Phenomenon

John Travolta's should've-been-nominated-for-an-Oscar performance is the best reason to see this largely moving work, which is a little reminiscent of the novel Flowers for Algernon (basis for the film Charly). Travolta plays a mechanic who sees a bright light in the sky one night and wakes up the next morning a genius, hungry for knowledge and so smart he figures out national defense secrets in his own living room (and gets in hot water for it). The more interesting drama, however, is not with the government but with the character's longtime neighbors and friends, who come to reject him for being different. Robert Duvall gives a stirring performance as a doctor who has known the hero all his life, and Kyra Sedgwick is very good as an ambivalent love interest. If you missed this one in the theaters, then you haven't seen one of Travolta's best performances since his comeback. The DVD release presents a widescreen image, optional French soundtrack, optional Spanish subtitles, and theatrical trailer. --Tom Keogh

Production: Disney
  7 wins & 8 nominations.
 
IMDB:
6.4
Metacritic:
41
Rotten Tomatoes:
50%
PG (Parental Guidance Suggested)
Year:
1996
123
3,748 Views

Dr. Niedorf:
All right, I'll start the questions, and I'll be timing your responses, and we'll be recording. Any questions?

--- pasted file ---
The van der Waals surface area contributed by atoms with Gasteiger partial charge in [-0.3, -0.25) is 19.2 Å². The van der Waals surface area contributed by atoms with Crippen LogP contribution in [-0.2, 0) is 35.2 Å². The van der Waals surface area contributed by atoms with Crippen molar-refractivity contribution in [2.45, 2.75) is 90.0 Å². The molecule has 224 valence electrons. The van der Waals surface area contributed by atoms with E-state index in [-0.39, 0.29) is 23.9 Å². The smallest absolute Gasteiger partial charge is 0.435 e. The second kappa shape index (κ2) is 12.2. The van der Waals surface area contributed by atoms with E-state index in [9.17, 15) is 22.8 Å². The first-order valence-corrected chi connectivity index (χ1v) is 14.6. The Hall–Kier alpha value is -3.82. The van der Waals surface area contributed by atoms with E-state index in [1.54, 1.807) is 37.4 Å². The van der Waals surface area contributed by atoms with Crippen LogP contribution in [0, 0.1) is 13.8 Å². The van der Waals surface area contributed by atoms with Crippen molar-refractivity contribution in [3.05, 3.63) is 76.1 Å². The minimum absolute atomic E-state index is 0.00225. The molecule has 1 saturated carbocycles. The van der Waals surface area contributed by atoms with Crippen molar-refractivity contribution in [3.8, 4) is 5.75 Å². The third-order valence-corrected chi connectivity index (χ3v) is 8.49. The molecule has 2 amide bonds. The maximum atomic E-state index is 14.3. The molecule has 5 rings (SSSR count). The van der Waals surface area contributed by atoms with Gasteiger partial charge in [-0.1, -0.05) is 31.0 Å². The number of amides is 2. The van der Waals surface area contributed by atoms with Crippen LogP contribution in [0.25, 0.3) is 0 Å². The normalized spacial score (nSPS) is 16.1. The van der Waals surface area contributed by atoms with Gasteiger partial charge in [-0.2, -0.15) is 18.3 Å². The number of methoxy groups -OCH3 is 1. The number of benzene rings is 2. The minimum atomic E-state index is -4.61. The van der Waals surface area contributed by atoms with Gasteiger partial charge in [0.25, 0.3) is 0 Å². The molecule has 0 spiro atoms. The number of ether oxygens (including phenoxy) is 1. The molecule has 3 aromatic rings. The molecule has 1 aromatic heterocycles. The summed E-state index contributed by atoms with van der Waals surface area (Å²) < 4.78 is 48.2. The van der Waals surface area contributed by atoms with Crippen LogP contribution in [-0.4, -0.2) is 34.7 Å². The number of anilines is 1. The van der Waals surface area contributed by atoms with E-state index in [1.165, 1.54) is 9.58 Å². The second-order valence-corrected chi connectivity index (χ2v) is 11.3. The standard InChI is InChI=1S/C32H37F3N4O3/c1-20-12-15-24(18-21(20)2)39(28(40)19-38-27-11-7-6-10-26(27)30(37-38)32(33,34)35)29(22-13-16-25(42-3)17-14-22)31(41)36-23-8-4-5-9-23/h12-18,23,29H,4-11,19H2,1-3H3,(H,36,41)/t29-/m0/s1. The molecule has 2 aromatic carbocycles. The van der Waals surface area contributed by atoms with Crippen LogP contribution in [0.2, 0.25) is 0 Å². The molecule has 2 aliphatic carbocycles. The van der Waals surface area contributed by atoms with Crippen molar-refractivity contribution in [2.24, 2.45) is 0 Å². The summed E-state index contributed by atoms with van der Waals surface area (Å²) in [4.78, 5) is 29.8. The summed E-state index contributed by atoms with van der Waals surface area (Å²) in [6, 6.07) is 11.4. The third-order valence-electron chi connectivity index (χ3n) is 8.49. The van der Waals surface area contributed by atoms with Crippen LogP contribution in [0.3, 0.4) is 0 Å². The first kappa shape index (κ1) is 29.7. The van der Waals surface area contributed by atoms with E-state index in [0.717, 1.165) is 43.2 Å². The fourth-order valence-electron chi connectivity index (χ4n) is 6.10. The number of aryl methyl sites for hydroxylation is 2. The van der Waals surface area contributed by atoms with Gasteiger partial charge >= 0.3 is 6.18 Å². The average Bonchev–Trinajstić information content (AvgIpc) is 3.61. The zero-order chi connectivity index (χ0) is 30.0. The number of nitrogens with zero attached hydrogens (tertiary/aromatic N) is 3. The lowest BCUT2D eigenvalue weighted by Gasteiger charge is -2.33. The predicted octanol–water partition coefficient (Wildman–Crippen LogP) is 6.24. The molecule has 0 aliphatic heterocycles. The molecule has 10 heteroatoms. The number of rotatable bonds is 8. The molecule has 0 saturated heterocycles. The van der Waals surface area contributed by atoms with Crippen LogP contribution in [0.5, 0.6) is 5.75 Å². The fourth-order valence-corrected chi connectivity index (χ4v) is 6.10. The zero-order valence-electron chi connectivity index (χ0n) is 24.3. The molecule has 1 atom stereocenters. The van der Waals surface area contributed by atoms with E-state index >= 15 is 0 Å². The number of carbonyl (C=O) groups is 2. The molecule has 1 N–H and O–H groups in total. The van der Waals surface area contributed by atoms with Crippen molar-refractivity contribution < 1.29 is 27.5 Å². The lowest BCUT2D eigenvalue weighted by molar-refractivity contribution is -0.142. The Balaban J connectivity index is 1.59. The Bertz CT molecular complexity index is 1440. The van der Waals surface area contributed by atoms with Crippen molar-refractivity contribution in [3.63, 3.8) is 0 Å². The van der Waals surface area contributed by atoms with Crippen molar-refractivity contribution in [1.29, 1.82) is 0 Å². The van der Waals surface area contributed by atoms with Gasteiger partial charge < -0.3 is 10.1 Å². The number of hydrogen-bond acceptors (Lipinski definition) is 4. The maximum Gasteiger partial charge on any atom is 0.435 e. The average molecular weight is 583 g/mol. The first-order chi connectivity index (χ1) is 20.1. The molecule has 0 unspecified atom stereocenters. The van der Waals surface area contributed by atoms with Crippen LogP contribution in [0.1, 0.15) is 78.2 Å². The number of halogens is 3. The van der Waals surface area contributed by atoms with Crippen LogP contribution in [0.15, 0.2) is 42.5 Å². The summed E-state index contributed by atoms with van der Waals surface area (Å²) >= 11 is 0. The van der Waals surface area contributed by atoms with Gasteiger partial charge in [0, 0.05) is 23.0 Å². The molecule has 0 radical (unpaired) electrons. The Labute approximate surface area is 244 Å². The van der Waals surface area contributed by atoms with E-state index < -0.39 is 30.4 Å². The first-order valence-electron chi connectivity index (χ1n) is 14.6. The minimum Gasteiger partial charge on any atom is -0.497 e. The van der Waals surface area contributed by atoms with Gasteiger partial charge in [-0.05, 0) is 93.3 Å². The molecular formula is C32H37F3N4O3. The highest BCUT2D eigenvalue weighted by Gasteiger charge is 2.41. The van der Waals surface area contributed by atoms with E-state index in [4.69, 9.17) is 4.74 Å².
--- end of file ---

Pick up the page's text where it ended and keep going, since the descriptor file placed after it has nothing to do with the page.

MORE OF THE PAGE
George:
What's your first name?

Dr. Niedorf:
Uh, my first name is Bob. [George reaches across the wide table to shake hands]

George:
Shoot, Bob.

Dr. Niedorf:
Right. Name as many mammals as you can in 60 seconds. Ready? Go. [starts stopwatch]

George:
Hmm. 60 seconds. Well, how would you like that? How about alphabetical? Aardvark, baboon, caribou, dolphin, eohippus, fox, gorilla, hyena, ibex, jackal, kangaroo, lion, marmoset, Newfoundland, ocelot, panda, rat, sloth, tiger, unicorn, varmint, whale, yak, zebra. Now "varmint" is a stretch; so is "Newfoundland" (that's a dog breed); "unicorn" is mythical, "eohippus" is prehistoric. But you weren't being very specific. Now were you, Bob?

Dr. Niedorf:
[pauses, then stops watch and laughs] Well! Ahh, I'll, uh — I'll try to be more specific. You ready for the next one?

George:
Shoot.

Dr. Niedorf:
Answer as quickly as you can... how old is a person born in 1928? [starts stopwatch]

George:
Man or a woman?

Dr. Niedorf:
[stops stopwatch and pauses] Why?

George:
Specifics, Bob.

Dr. Niedorf:
Okay, one more time. How old is a MAN born in 1928? [starts stopwatch]

George:
Still alive?

Dr. Niedorf:
[stops watch, pauses, nods] If a man is born in 1928, and he's still alive, how old is he? [starts stopwatch]

George:
What month?

Dr. Niedorf:
[stops stopwatch] If a man was born October 3, 1928, and he's still alive, how old is he? [starts stopwatch]

George:
What time?

Dr. Niedorf:
10:00... PM! [starts stopwatch]

George:
Where?

Dr. Niedorf:
[stops stopwatch; now impatient] Anywhere!

George:
Well. Let's get specific, Bob! I mean, if the guy's still alive, born in California, October 3, 1928, 10:00 PM. he 67 years, 9 months, 22 days, 14 hours, and... [takes Bob's hand to see his wristwatch] ...and 12 minutes. If he was born in New York, he's 3 hours older, now isn't he?

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